An interdisciplinary team of researchers from several ISU departments and collaborating institutions are investigating native prairie strips as a tool for improving the function and integrity of row-cropped farms. The project name is STRIPS (Science-based Trials of Rowcrops Integrated with Prairie Strips). Formerly known as "the Perennializers," the team is showing that small areas of prairie, strategically placed on the contours and foot slope of a row-cropped watershed, provide multifunctional benefits for farmland health.
The STRIPS experiment began in 2008 on 14 small watersheds at the Neal Smith National Wildlife Refuge. The project has attracted substantial attention and interest from diverse stakeholders, and is currently being designed for demonstration on private farmland.
NEW! Research shows that filter strips remove nitrogen in the best possible way.From a January 2015 article featured on the Soil Science Society of America website:
It turns out filter strip soils contain increased levels of dissolved organic carbon, likely because prairie soils have increased below-ground productivity compared to row-crop soils, which can lead to increased activity of the microbes that facilitate denitrification.
Unlike soil organic matter or plants, denitrification is an indefinite nitrate sink. Nitrates will continue being removed through this process as long as the amount of nitrates entering the filter strip is not more than its denitrification potential. Filter strips could, therefore, be expected to remove nitrates from cropland runoff over extended time spans.
This publication, Small Changes, Big Impacts, describes the overall project in the context of the Iowa landscape and agricultural production..
ABOUT THE PROJECT:STRIPS scientist Mary Harris outlines how the STRIPS team designed their research, what they found and how landowners and farmers may get involved in testing this innovative and efficient new conservation practice.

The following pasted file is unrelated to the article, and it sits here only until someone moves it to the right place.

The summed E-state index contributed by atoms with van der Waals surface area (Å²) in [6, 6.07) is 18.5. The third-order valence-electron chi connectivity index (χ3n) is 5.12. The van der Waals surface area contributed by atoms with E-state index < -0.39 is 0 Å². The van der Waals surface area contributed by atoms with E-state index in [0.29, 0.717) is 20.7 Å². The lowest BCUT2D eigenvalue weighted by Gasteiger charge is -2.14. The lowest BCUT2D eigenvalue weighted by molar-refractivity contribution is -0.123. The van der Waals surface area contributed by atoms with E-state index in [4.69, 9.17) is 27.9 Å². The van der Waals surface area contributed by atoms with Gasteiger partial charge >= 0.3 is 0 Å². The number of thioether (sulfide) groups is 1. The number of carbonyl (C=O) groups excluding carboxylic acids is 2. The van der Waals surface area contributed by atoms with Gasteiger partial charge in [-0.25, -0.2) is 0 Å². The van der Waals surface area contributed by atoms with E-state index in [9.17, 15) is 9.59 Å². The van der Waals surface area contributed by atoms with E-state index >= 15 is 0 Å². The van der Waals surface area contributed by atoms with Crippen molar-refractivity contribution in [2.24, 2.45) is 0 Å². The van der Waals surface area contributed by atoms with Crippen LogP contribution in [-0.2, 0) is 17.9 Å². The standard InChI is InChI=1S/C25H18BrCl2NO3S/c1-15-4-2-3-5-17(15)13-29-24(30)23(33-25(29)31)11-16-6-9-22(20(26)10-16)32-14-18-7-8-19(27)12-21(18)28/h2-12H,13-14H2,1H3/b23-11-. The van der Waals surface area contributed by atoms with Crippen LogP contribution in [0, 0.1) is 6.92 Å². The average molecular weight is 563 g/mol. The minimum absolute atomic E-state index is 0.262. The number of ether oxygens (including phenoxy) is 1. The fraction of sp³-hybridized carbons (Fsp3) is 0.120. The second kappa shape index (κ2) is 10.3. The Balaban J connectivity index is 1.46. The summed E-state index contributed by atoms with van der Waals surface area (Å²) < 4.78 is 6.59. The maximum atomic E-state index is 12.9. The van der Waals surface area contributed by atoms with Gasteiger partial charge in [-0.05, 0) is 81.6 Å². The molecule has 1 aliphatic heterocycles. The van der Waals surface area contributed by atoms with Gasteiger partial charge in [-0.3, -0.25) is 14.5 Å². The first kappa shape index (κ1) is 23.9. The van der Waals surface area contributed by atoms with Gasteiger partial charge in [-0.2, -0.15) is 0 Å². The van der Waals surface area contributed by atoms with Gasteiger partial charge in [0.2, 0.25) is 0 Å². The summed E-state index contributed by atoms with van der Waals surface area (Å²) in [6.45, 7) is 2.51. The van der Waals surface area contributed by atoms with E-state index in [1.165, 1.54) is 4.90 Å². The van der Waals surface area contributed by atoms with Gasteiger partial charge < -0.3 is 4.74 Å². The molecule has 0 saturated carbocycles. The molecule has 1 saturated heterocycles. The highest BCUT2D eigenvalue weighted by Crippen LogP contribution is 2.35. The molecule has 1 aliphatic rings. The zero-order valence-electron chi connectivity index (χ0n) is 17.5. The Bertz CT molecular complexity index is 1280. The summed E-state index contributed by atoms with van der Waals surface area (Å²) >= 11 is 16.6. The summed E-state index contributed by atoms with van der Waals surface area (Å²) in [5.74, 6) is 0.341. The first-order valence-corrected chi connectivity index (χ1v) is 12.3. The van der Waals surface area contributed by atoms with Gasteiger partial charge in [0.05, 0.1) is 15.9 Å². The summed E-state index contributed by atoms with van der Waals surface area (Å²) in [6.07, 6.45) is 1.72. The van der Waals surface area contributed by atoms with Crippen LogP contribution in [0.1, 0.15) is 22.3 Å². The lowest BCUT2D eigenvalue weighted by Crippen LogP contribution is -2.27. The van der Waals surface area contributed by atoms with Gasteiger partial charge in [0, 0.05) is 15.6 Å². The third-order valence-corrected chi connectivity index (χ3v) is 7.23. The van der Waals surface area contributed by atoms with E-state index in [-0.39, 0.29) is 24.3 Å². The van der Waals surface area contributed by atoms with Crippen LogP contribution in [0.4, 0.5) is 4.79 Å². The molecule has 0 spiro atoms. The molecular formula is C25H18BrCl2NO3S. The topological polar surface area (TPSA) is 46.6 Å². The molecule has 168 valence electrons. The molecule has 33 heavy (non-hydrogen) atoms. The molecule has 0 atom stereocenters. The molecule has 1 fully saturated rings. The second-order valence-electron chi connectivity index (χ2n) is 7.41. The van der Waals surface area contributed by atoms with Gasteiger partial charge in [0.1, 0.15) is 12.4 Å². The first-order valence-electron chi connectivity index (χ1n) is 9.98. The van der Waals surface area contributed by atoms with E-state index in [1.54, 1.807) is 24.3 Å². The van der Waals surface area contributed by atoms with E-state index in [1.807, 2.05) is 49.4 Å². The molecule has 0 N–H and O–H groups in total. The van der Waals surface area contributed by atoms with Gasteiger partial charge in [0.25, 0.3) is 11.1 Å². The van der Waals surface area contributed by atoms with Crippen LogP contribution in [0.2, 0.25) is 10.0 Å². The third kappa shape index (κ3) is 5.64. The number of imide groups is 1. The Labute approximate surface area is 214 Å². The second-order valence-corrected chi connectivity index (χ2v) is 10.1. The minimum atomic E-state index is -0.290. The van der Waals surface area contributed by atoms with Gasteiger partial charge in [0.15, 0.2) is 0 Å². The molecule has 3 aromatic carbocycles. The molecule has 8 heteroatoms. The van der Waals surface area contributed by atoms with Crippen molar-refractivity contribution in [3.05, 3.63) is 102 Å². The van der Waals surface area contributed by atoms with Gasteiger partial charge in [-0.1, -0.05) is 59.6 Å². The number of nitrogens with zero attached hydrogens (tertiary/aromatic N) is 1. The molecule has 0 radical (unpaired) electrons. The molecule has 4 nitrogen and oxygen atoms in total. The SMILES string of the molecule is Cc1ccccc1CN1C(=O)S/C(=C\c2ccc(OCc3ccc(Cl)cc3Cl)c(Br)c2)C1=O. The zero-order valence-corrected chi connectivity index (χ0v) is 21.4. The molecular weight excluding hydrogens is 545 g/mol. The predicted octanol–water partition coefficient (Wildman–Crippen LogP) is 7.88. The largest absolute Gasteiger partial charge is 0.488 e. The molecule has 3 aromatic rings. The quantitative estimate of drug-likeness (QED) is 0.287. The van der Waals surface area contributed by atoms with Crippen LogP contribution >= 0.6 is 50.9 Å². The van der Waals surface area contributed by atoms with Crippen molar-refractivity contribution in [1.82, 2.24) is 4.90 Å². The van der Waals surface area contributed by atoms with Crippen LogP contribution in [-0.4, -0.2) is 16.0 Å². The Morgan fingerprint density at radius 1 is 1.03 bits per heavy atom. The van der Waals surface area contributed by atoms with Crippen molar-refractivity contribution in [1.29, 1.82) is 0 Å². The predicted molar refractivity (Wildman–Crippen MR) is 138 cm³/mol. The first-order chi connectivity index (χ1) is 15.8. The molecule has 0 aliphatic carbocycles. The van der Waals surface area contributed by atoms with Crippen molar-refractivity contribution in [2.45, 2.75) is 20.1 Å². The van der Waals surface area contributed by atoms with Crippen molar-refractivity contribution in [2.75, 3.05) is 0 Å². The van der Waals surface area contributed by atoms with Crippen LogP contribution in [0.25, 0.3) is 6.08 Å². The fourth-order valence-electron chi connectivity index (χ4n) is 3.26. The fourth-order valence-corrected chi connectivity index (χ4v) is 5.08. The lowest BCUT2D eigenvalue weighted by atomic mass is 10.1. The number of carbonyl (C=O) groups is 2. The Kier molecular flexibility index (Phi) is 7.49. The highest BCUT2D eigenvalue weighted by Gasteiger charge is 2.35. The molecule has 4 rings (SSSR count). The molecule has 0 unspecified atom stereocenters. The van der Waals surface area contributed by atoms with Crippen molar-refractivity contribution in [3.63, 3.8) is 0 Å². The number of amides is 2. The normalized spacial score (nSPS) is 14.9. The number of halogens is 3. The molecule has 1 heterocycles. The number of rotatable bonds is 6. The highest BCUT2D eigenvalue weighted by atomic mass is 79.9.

The goals of the STRIPS Research Team:
Test the potential for obtaining multiple ecosystem service benefits (e.g., water quality, hydrologic regulation, biodiversity, production of commodity goods, quality of life) from watersheds supporting mixtures of annual commodity and perennial prairie plants
Provide new environmental and production knowledge leading to
adoption of new landuse practices,
policy enabling conservation enhancing practices and outcomes, and
improved environment (water quality, soil health and biodiversity improvements)
A Targeted Approach for Improving Environmental Quality, a 20-page color publication that makes the case for strategic use of trees, prairies and other perennials in key parts of the landscape to result in multiple environmental benefits and only a small change in overall agricultural production
The Leopold Center was established by the 1987 Iowa Groundwater Protection Act as a research and education center at Iowa State University to develop sustainable agricultural practices that are both profitable and conserve natural resources. Iowa State does not discriminate on the basis of race, color, age, religion, national origin, sexual orientation, sex, marital status, disability, or status as a U.S. Vietnam Era Veteran. Any persons having inquiries concerning this may contact the Director of Affirmative Action, 3210 Beardshear Hall, (515) 294-7612.
This page was found at http://www.leopold.iastate.edu/strips-research-team on 01/26/2015